Since we operate in the licensed trade we often overlook the safety of children, focusing primarily on the safety of adults. However children are just as/more likely to have an accident whilst on your premises.
NDML ask: what precautions do you need to take to ensure their safety?
Scope of duty
All employers and Managers have a duty of care to protect those who use the premises, including small children. In deciding what you need to do to meet this duty of care, you can assume a certain degree of supervision, but not 100% parental control.
Tip. Consider the “toddler test”. Would a lapse of attention by a parent for a few seconds enable their young child to get into danger? If so, then you need to deal with the hazard, e.g. by removing or enclosing etc.
Hazards at the entrance
Start by reviewing external areas of the premises. Children are more likely to be properly supervised by their parents outdoors but consider whether there’s a need for any additional protection, e.g. from falls from height (ramps/ steps), moving vehicles and ponds or water features.
Tip 1. Make sure that any automatic barriers, gates and doors are subject to a specialist maintenance contract which routinely check the safety mechanisms in place.
Tip 2. “Finger guards” can be used to protect the trapping point around door hinges.
The standards for barriers protecting staircases, landings, mezzanine floors, balconies etc. have changed over the years. If your building is old, it may not be designed to give sufficient fall protection to children.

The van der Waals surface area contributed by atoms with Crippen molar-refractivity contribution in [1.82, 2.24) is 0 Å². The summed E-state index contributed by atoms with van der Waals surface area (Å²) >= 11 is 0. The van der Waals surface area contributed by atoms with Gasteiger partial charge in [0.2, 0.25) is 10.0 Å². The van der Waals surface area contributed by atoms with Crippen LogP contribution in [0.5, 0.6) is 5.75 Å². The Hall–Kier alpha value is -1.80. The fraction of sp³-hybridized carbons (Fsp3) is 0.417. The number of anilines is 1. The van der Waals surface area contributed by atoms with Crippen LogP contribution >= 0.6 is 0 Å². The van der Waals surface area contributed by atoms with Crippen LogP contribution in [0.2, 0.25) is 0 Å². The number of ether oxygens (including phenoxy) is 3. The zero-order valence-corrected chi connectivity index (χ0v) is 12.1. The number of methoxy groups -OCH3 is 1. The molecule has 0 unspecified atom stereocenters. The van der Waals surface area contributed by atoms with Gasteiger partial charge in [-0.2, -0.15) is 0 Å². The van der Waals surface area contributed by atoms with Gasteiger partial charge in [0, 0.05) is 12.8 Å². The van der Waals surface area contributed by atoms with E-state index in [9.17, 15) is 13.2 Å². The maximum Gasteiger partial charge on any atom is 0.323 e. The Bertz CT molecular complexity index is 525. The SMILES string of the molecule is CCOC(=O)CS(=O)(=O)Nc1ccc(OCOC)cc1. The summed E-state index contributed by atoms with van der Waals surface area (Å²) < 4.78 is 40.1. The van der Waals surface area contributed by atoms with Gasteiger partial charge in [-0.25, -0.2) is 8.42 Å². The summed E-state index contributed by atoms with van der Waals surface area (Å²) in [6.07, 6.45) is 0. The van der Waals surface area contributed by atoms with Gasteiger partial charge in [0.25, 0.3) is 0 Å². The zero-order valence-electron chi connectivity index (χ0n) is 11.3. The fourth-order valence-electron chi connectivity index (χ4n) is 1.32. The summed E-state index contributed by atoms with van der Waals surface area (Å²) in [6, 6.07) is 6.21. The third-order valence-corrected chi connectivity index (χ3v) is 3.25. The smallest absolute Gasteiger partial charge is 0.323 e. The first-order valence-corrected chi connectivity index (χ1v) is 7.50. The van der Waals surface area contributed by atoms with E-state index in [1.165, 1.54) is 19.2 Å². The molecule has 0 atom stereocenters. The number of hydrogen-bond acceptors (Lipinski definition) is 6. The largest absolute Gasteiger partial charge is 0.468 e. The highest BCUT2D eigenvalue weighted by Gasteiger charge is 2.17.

Tip 1. The test as to whether the barriers are good enough to protect children from falling or climbing through, is whether a 100mm sphere is able to pass through a gap.
Tip 2. Consider also whether there are places where it would be sensible to install restrictors to limit the opening of windows. Again, these tend to limit opening to 100mm.
Hot surfaces and liquids
Are potential risks created by hot surfaces, hot liquids or naked flames?
Tip. Use battery operated candles instead of naked flames.
When setting out display areas which are accessible to young children, remember they are likely to take hold of anything within reach.
Tip 1. Place items which are sharp, hazardous or small enough to cause a choking hazard, out of reach.
Tip 2. Make sure that objects on display are stable and fixed in place where necessary.
Tip 3. Protect or remove hazards at children’s eye level, such as shelf corners.
Look after the little ones and stay claim free!